Community Reserve Studies and Insurance Underwriting

Two major association documents insurance carriers want to see when underwriting an Association risk are financials and a reserve study. Why? In short, good management and financial stability! A reserve study is a plan to maintain and update the associations buildings and infrastructure. A quick review of an association’s financials will show if you have been funding that plan. These two items tell an underwriter a lot about how the board of directors manages an association, and if they want to do business with them or not. Due diligence and pride in ownership have a direct relationship to losses. Insurance carriers want to see that reserve studies are conducted and updated on a regular basis, it shows they have a plan and are using the plan as intended.

Impacts of failing to plan, fund, and execute:

General Liability coverage section:

Items like parking lots, sidewalks, and stairwells that are not well-maintained expose the community association to more lawsuits from trips/slips and falls.  It is harder to defend against the suit if the property is in a state of disrepair. This means the defense costs are higher and the payouts tend to be larger. In addition, poorly lit common areas from non-functioning security lighting contributes to increase in violent crime, which draw lawsuits.

Property Section:  

Poorly maintained buildings suffer increased property losses.  Insurance does not cover the old broken pipe, but it does cover the water damage to the building when the pipe bursts. A major storm causes significant property damage because the roof was a past replacement and leaked.

Directors & Officers Coverage:

Associations that fail to plan and fund usually find themselves being forced to pass large assessment resolutions; large assessments draw legal challenges from the owners.  In addition, failure to be good financial stewards leads to complaints and legal action from unit owners and lenders.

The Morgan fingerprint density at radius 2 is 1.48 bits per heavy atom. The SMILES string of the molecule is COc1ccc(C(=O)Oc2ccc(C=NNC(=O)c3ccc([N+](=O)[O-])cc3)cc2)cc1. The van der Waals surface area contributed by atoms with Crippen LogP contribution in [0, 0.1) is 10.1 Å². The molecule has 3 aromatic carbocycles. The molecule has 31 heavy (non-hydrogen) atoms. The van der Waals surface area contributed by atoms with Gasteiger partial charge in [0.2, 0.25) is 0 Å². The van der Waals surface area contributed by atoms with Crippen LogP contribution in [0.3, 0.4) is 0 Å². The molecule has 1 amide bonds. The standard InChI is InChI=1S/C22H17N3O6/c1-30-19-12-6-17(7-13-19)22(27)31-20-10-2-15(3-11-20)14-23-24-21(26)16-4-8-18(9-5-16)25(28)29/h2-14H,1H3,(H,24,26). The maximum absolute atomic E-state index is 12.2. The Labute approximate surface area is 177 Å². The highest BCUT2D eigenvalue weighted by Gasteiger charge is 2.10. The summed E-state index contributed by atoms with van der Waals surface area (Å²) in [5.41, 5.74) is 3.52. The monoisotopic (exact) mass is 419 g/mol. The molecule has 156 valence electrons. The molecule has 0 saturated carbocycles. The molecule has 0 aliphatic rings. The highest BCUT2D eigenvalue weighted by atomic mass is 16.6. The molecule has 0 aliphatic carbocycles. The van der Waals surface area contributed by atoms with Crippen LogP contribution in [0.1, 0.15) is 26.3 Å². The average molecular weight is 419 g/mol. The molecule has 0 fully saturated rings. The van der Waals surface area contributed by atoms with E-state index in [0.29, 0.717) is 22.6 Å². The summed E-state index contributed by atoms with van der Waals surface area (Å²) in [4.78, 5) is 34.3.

Association desirability and insurability: (effective age vs. chronological age)

Insurability translates to whether or not an association can find insurance carriers to offer coverage terms. Desirability translates to getting the best terms and premiums in the marketplace. You want carriers to fight over you because you have such an excellent, well-maintained property. Low deductibles and low premium.

The older the association the more focus is placed on the age of the systems and infrastructure.   It is the delta between the chronological age and the effective age of a building. A reserve study will help a carrier gage the effective date of a building. Effective dates help carriers decide if they want to offer terms to the association and then at what rate do, they think is fair, given the age and condition of the property. It can be the difference between having several offers to choose from or begging someone to offer you something, anything. If you are the latter, it is a challenging hole to climb out of. Large premiums and large deductibles make it harder to save the money needed to fund the repairs and replacements required to improve the situation.

By Daniel Flavin

Daniel is a certified risk manager and has been in the insurance industry for 25 years. He has extensive experience and knowledge of community associations and associated insurance risks.

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